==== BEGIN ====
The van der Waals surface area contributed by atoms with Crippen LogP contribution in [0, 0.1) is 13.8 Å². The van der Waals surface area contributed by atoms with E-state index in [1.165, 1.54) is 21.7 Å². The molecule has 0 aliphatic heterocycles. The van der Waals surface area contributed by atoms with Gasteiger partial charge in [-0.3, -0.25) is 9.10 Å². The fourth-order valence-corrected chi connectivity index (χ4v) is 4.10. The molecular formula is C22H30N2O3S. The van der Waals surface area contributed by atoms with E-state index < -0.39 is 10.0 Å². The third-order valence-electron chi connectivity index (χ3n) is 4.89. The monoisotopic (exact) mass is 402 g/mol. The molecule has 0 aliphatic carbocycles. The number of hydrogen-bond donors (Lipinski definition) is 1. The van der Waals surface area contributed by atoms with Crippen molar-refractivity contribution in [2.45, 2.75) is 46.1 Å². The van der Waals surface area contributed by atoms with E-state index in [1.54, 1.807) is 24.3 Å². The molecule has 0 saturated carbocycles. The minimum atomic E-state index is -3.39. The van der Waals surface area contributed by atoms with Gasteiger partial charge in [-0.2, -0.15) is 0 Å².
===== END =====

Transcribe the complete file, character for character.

The van der Waals surface area contributed by atoms with Crippen LogP contribution in [0, 0.1) is 13.8 Å². The van der Waals surface area contributed by atoms with E-state index in [1.165, 1.54) is 21.7 Å². The molecule has 0 aliphatic heterocycles. The van der Waals surface area contributed by atoms with Gasteiger partial charge in [-0.3, -0.25) is 9.10 Å². The fourth-order valence-corrected chi connectivity index (χ4v) is 4.10. The molecular formula is C22H30N2O3S. The van der Waals surface area contributed by atoms with E-state index < -0.39 is 10.0 Å². The third-order valence-electron chi connectivity index (χ3n) is 4.89. The monoisotopic (exact) mass is 402 g/mol. The molecule has 0 aliphatic carbocycles. The number of hydrogen-bond donors (Lipinski definition) is 1. The van der Waals surface area contributed by atoms with Crippen molar-refractivity contribution in [2.45, 2.75) is 46.1 Å². The van der Waals surface area contributed by atoms with E-state index in [1.54, 1.807) is 24.3 Å². The molecule has 0 saturated carbocycles. The minimum atomic E-state index is -3.39. The van der Waals surface area contributed by atoms with Gasteiger partial charge in [-0.2, -0.15) is 0 Å².